Below is a comparison of AWS, Azure, and Google Cloud alternatives:

Side notes for Azure users

While researching for this blog post, I had a debate about whether to include Azure Containers Apps or Azure Container Instances.

Although both services allow customers to run Containers in a managed environment, Azure Container Instances is more suitable for running a single Container application, while Azure Container Apps allows customers to build a full microservice-based application.


In this blog post, I have compared alternatives for deploying microservice architecture on top of Serverless Container services offered by AWS, Azure, and GCP.

While designing your next application based on microservice architecture, and assuming you don’t need a full-blown Kubernetes cluster (with all of its features and complexities), consider using Serverless Container service.


About the Author

Eyal Estrin is a cloud and information security architect, and the author of the book Cloud Security Handbook, with more than 20 years in the IT industry. You can connect with him on Twitter.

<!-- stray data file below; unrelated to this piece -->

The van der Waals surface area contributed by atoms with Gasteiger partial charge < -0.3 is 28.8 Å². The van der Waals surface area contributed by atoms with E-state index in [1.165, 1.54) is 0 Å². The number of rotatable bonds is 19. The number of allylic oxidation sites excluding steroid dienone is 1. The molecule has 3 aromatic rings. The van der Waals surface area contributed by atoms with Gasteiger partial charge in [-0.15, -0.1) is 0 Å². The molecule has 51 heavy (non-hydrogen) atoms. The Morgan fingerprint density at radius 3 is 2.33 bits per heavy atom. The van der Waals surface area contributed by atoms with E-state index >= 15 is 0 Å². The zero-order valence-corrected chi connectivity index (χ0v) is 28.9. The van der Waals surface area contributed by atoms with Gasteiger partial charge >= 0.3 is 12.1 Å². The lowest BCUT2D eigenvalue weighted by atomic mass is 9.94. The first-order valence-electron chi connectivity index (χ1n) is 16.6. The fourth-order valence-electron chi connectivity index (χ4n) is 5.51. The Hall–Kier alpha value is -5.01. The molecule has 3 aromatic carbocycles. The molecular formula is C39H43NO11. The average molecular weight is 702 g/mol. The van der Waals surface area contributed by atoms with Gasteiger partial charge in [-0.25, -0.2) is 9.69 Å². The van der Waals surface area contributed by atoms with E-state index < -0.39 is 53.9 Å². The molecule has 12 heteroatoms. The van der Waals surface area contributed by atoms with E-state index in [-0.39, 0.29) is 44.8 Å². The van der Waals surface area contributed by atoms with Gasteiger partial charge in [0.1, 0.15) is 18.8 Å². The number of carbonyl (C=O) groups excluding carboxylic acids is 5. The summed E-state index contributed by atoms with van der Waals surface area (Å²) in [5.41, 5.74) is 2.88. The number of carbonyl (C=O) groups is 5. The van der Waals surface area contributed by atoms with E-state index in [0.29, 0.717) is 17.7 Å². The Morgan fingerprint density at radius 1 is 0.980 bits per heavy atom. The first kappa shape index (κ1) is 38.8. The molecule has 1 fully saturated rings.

Opinions are his own and not the views of his employer.

Introduction to Break-Glass in Cloud Environments

Using modern cloud environments, specifically production environments, decreases the need for human access.

It makes sense for developers to have access to Dev or Test environments, but in a properly designed production environment, everything should be automated – from deployment, and observability to self-healing. In most cases, no human access is required.

Production environments serve customers, require zero downtime, and in most cases contain customers’ data.

There are cases such as emergency scenarios where human access is required.

In mature organizations, this type of access is done by the Site reliability engineering (SRE) team.

The term break-glass is an analogy to breaking a glass to pull a fire alarm, which is supposed to happen only in case of emergency.

In the following blog post, I will review the different alternatives each of the hyperscale cloud providers gives their customers to handle break-glass scenarios.

Ground rules for using break-glass accounts

Before talking about how each of the hyperscale cloud providers handles break-glass, it is important to be clear – break-glass accounts should be used in emergency cases only.

  • Authentication – All access through the break-glass mechanism must be authenticated, preferred against a central identity provider, and not using local accounts